Justice With Dignity - Committee to Remember Kimberly Rogers


Kimberly Rogers Inquest Alerts

Welfare fraud should not be criminalized: poverty law expert
Rogers inquest continues


by Eli Schuster
Osprey Media Group Inc.
Tuesday, December 03, 2002


Sudbury - The coroner’s inquest into the death of Kimberly Ann Rogers heard Monday from Bruce Porter, an expert in poverty law and Employment Insurance (EI).

Porter decried the "criminalization of so-called welfare fraud," and suggested most such fraud could be dealt with administratively, as is usually done in cases of EI fraud, without invoking the criminal justice system.

Rogers, 40, died of an overdose of anti-depressants in her apartment in August 2001 during a heat wave. At the time of her death, she was eight months pregnant and under house arrest for welfare fraud.

Last month, the inquest heard testimony from Harold Duff, the local administrator of Ontario Works, who said fraud under $5,000 is dealt with administratively, through repayments, while fraud of more than $5,000 is referred to the police.

Porter said his own research into welfare fraud, from the Government of Ontario’s Web site, and data from the Centre for Justice Statistics (CJS), leads him to believe that Ontario has "a relatively high number of convictions" for fraud of all types over $5,000, including welfare fraud, and that "a relatively high number of women" are convicted.

He added that men are more likely to receive prison sentences for fraud, while women are more likely to receive conditional sentences such as house arrest.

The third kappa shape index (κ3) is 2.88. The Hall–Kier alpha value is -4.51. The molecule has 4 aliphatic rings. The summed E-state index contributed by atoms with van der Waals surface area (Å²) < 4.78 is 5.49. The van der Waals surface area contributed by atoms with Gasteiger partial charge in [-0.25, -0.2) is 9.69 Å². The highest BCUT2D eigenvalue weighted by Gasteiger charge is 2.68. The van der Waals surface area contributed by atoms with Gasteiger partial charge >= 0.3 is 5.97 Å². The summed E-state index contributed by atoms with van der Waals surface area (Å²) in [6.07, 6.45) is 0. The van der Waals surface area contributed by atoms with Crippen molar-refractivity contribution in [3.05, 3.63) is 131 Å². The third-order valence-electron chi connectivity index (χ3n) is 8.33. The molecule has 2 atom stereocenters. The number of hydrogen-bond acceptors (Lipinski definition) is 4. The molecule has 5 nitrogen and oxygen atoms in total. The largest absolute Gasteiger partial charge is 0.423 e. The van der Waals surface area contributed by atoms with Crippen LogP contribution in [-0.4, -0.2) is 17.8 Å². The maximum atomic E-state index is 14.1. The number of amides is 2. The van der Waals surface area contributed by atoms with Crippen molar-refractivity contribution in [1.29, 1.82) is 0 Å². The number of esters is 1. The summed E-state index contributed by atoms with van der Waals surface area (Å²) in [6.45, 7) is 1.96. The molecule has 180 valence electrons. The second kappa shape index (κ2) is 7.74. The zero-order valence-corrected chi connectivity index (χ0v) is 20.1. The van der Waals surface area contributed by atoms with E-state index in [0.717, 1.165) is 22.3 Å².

The inquest heard that 557 people in Ontario were convicted of welfare fraud in 1999-2000, and 430 people in 2000-2001, according to the government’s Web site.

Porter testified that data from the CJS showed 837 total convictions in the province for all types of fraud over $5,000, including 354 women in 1999-2000, and 812 convictions including 328 women in 2000-2001.

Porter cautioned the CJS numbers included non-welfare-related fraud, but said there is a "fair bit of consistency year to year," and claimed such data is "consistent with the hypothesis that Ontario prosecutes fraud for welfare more frequently than other provinces."

Porter pointed out that EI fraud is "rarely ever prosecuted," and is usually punished through fines or repayments. He added that EI concentrates most of its efforts on fraud prevention and sometimes even waives fines and penalties based on an individual’s personal circumstances.

The provincial government, he argued, does not "have to think of welfare fraud as something that has to criminally prosecuted … Ontario is criminalizing activities that don’t have to be criminalized."

Under a grueling cross-examination by Crown Attorney Al O’Marra and the City of Greater Sudbury’s Martin James, however, Porter’s data looked less authoritative at the end of the session.

O’Marra pointed to a "hybrid" category in Porter’s figures of "fraud over and under $5,000" that included 761 convictions in 1999-2000, meaning welfare fraud in that period could have been as great as 557 convictions out of 837, or as few as 557 out of 1,598.

James asked Porter to read further from the government’s Web site, which revealed that welfare fraud convictions have dropped considerably in recent years, from 1,123 in 1997-98 to 747 convictions in 1999-2000.

The Web site document also claimed the primary reason for the termination of welfare benefits in the province is incarceration, and suggested the total dollar amount of unearned benefits dropped from $60 million in 1998-99, to $46.3 million in 1999-2000.

Several lawyers representing anti-poverty groups argued against the inclusion into evidence of the Web site printout because the numbers it provides might be misleading, and the lawyers would not have an opportunity to cross-examine its authors.

James countered that Porter had already quoted numbers from the Web site, making it fair game for inclusion.

The coroner, Dr. David Eden, ruled the document is admissible, and then adjourned for the day.

 

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